warnMsgBox *openWarnBox = new warnMsgBox(this);
            openWarnBox->setText("Cannot save file");
            QSpacerItem* warnhorizontalSpacer = new QSpacerItem(500, 0, QSizePolicy::Minimum, QSizePolicy::Expanding);
            QGridLayout* warnlayout = (QGridLayout*)openWarnBox->layout();
            warnlayout->addItem(warnhorizontalSpacer, warnlayout->rowCount(), 0, 1, warnlayout->columnCount());
        QFileInfo fileInfo(file);
        ui->tabWidget->setTabText(ui->tabWidget->currentIndex(), fileInfo.fileName());
        CodeEditor* tempEditor = (CodeEditor*)ui->tabWidget->widget(ui->tabWidget->currentIndex());
        tempEditor->changesSet = false;
        QTextStream out(&file);
        QByteArray tempCodec;
        QTextCodec *fileCodec = QTextCodec::codecForName(tempCodec);
        out << tempEditor->toPlainText();

    The codecToUse is a personal variable used for knowing the encoding used for current editor from when the file was opened. This is then set to save the file with QTextStream output with codecToUse.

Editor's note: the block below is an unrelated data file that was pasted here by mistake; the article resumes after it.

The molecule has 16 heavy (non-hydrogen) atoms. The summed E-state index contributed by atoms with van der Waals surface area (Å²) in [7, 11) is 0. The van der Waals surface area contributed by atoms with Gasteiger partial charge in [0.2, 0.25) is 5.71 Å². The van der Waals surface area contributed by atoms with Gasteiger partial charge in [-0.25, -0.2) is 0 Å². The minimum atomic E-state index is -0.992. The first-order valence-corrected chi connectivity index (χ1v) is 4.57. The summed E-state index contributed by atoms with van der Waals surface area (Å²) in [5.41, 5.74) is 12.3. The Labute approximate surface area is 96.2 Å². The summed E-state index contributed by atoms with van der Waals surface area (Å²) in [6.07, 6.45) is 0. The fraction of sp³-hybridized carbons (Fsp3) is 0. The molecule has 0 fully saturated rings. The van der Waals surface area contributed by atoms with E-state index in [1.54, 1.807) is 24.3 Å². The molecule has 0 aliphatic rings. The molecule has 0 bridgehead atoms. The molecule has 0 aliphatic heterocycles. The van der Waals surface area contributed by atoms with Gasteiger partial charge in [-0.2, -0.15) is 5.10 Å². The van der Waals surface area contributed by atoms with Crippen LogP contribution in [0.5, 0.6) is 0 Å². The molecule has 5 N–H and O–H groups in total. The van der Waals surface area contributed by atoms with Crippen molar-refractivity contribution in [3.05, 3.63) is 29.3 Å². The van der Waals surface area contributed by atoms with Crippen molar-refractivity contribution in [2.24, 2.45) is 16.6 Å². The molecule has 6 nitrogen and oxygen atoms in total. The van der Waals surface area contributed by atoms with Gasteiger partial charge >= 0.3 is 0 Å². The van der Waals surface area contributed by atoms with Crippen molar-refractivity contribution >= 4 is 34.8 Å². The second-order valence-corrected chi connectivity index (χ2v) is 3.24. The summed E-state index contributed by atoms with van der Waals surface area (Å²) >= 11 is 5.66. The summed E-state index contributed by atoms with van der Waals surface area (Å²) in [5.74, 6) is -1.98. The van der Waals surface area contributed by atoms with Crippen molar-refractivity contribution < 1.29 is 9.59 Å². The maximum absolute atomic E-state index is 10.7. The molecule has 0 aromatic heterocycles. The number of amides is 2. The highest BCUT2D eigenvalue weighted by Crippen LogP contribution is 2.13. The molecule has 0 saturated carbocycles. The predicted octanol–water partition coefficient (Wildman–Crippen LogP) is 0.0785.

If this was a problem with codecToUse, then i tried manually with "windows-1250" and others such as "ISO-..." and still the same prob

  • Make sure you are writing non trivial text that contains encoded characters. If not it will not have anything to determine what the file type is. Even then it might get it wrong. I inserted an emoji into the text to get a linux program called "uchardet" to check file types. If I didn't include an emoji in the file it would always return ASCII. If I insert an emoji it will return UTF-8 when I encode it UTF-8. If I encode windows-1250 the program returns ISO-8859-3. I have no idea what that means. However, the encoding it definitely different if non trivial data is in the file.

            QFile testfile("output.txt");
            if (testfile.open(QFile::WriteOnly | QFile::Truncate)){
                QTextStream out(&testfile);
                qInfo() << out.codec()->name();
                out << "💩Lorem ipsum dolor sit amet, consectetur adipiscing elit, sed do eiusmod tempor incididunt ut labore et dolore magna aliqua.";
                out << "\n";
                out << "💩Ut enim ad minim veniam, quis nostrud exercitation ullamco laboris nisi ut aliquip ex ea commodo consequat.";